"It's Fate"

January 26, 2014
By Amanda Madenberg BRONZE, Great Neck, New York
Amanda Madenberg BRONZE, Great Neck, New York
3 articles 0 photos 0 comments


“I’m not budging.”


“NO, for the last time!”


“Just give up. Honestly, I’m so sick of the ‘R’ names already. None of them are right.”

“Sarah, please. You’re insulting Rayna, the wonderful woman we want our daughter to honor.”

“Look, Michael, it’s nothing against Rayna—you know that. We can have a daughter that resembles your mom—may she rest in peace—without naming the baby with an ‘R.’”

“But that’s Jewish tradition: to name a baby with the first letter of the name of a meaningful deceased relative. I just don’t want my mom’s spirit to die.”

“Michael, she won’t,” Sarah soothed, coming over to hug Michael and barely reaching him over her extended 9-month pregnant belly. “As I’ve said, we can have an “R” middle name, such as Rose. But think about it: the baby’s first name will be the one we say constantly, for the rest of our lives. The ‘R’ names we’ve discussed aren’t good enough for that.”

Michael pushed away from her and began walking upstairs. “Isn’t that the point? Don’t we want our daughter to have a part of Rayna inside her every day of her life? Besides, nearly every Jew’s middle name is ‘Rose’ in Great Neck,” he said with disapproving finality, closing the door of their bedroom.

Sarah sighed and looked at the pictures on the living room walls: she and Michael at their wedding, her baby niece sitting on Michael’s lap, and her 4-year-old nephew hugging his dog. Sarah wondered how it had been so easy for her sister to name these two kids in the pictures, Bailey and Bethany. Both were named for her brother-in-law’s grandfather, Barry. Barry had died just prior to the Bailey’s birth—a similar situation to Sarah’s own situation with Michael and his mom, Rayna. Sarah wondered if she was being difficult here, but no, she stood strongly on the fact that her baby should have the perfect-sounding name and still be able to honor Rayna in some other way.

At ten to six, Sarah and Michael still hadn’t spoken since the morning argument—the reality of a big house; ignoring each other wasn’t hard if they tried. “Bing-bing-bing-bing!”

“Michael, my parents are here,” Sarah yelled from upstairs. “Can you get it please?” Michael didn’t answer but the door opened, and Sarah’s parents rushed in at a speed only her fit 60-year-old folks could handle. Sarah could hear their greetings to Michael from the opposite end of the house.

“Where’s Sarah?” asked Judy, Sarah’s mom.

“Right here,” Sarah said, as she came downstairs in her loose shirt and pants that barely fit.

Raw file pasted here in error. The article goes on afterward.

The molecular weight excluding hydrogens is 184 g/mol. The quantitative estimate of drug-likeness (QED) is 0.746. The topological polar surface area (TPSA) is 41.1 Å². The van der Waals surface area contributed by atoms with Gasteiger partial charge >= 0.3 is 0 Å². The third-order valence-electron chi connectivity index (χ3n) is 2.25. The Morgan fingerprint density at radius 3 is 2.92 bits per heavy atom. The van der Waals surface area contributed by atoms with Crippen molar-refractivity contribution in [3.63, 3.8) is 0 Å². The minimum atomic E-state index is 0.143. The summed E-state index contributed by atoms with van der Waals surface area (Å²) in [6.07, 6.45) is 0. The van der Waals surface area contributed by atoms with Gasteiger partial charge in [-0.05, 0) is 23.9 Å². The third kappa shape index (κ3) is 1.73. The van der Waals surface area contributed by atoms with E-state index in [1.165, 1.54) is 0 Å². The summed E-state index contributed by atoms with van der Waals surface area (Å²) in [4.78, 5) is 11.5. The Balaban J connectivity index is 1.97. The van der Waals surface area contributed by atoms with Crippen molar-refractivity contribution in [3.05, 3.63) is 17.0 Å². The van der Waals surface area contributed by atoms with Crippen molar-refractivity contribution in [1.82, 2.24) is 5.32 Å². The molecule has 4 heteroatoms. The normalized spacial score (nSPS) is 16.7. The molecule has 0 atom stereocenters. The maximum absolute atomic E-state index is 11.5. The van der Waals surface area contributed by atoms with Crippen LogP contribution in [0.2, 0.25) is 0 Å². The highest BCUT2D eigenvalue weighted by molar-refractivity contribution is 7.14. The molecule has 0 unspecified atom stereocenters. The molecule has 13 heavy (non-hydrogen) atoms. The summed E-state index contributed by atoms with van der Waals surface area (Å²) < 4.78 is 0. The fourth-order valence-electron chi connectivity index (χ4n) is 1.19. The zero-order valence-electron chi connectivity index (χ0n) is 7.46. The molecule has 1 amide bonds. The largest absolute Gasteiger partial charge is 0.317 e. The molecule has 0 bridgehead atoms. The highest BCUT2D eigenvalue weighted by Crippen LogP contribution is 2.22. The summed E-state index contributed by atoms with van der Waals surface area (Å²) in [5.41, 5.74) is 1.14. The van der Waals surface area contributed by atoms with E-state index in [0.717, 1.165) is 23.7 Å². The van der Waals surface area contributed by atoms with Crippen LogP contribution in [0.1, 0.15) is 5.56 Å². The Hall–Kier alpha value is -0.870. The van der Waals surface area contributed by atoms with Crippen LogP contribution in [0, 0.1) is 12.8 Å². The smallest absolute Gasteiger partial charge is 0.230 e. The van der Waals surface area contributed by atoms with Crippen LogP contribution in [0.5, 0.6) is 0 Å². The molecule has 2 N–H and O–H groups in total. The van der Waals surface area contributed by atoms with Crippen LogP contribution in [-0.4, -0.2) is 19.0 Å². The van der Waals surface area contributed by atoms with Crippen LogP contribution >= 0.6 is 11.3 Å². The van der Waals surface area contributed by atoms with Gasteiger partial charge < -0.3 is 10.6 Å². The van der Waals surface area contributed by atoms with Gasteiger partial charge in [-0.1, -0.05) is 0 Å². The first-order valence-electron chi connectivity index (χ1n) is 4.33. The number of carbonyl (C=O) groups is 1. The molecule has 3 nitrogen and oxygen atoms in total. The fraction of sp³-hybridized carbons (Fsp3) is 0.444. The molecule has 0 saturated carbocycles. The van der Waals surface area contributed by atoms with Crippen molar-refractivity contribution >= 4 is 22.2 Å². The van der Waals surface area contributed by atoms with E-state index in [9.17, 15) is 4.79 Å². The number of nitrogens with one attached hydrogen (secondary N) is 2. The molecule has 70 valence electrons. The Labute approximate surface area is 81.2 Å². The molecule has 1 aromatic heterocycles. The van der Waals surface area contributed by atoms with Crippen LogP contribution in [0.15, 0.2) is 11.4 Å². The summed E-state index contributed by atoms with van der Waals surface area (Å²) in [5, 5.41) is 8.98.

“Hi, Darling!” Judy exclaimed, kissing her daughter. “My, the baby’s growing every day!” Sarah smiled and put her hands on her stomach, feeling a gentle kick.

“You look great, Sar,” said Alan, her dad, giving her a hug.

“Come in,” Michael gestured as he took their coats. “I’ve been preparing dinner all afternoon.” Everyone went into the kitchen and they sat down to Michael’s Caesar salad and Chicken Parmesan.

“How is the name discussion going?” asked Judy excitedly. Michael and Sarah glanced at each other and remained silent. Tears started to well up in Sarah’s eyes and she asked to be excused from the table. Judy stood up and followed her daughter into another room.

“Ma, he won’t listen to me,” Sarah complained as she wiped her eyes with a tissue. “You know I loved Rayna, but I just don’t like any ‘R’ name Michael suggests. None of them are good enough to say thousands of times a day.”

“Oy gevalt,” Judy said, rubbing her head. “I think you should wait until the baby is born—there’s no harm in that. I know you want her name to sound perfect, and I think that with time, if you’re patient, that name will come to you. The name just hasn’t crossed your mind yet.”

“But Mom, you know I hate not knowing; it’s too stressful.”

“Sarah, listen to me. Inside your body, before she’s born, what even is the baby anyway?” Judy asked, giving Sarah no time to respond to this rhetorical question. “She’s a stranger. That baby is a tiny body that you have to love no matter what, because you’re her mom. Regardless of the baby’s eye shape, strength, health conditions, or name, you’re destined to love her. Am I right so far?”

Sarah shrugged and gave her mom a slight nod. “So my point is,” continued Judy, “you don’t know what the baby will be like. All you know is that you and Michael want to parent and nurture her so she’s a nice, caring, and successful person. Just give it time and when the baby’s born, you never know—something may surprise you.”

On December 5th, Sarah gave birth to her baby at 4:25 am. As she sat in the hospital bed during those early morning hours, she wondered once again what the baby’s name would be. When the sun came up she was allowed to hold the baby, who was hysterically crying. As Sarah glanced out the window, a flock of birds flew by at a rapid pace. They were small and red, and one stopped on the windowsill. This one bird chirped so loudly to a morning song that it drowned out the baby’s cries, the baby fell quiet; and her big brown eyes moved to the bird. For these few seconds while the bird was still there, the room was quiet. When the bird flew away, the baby cried again, as if she had never stopped. Then Michael reached into a bag next to the bed, producing three stuffed animals.

“Look what I bought,” Michael said, as he crouched next to the bed. Of the three stuffed animals, it was obvious the baby girl looked at just one of them as she hiccupped and calmed down: the red bird. Her eyes grew big, as they had a few minutes earlier.

And then, Sarah and Michael looked at each other and grinned, knowing there was only one answer: “Robin,” Sarah whispered.

“Robin,” Michael said, taking the baby. “A pretty ‘R’ name that’s authentically her.”

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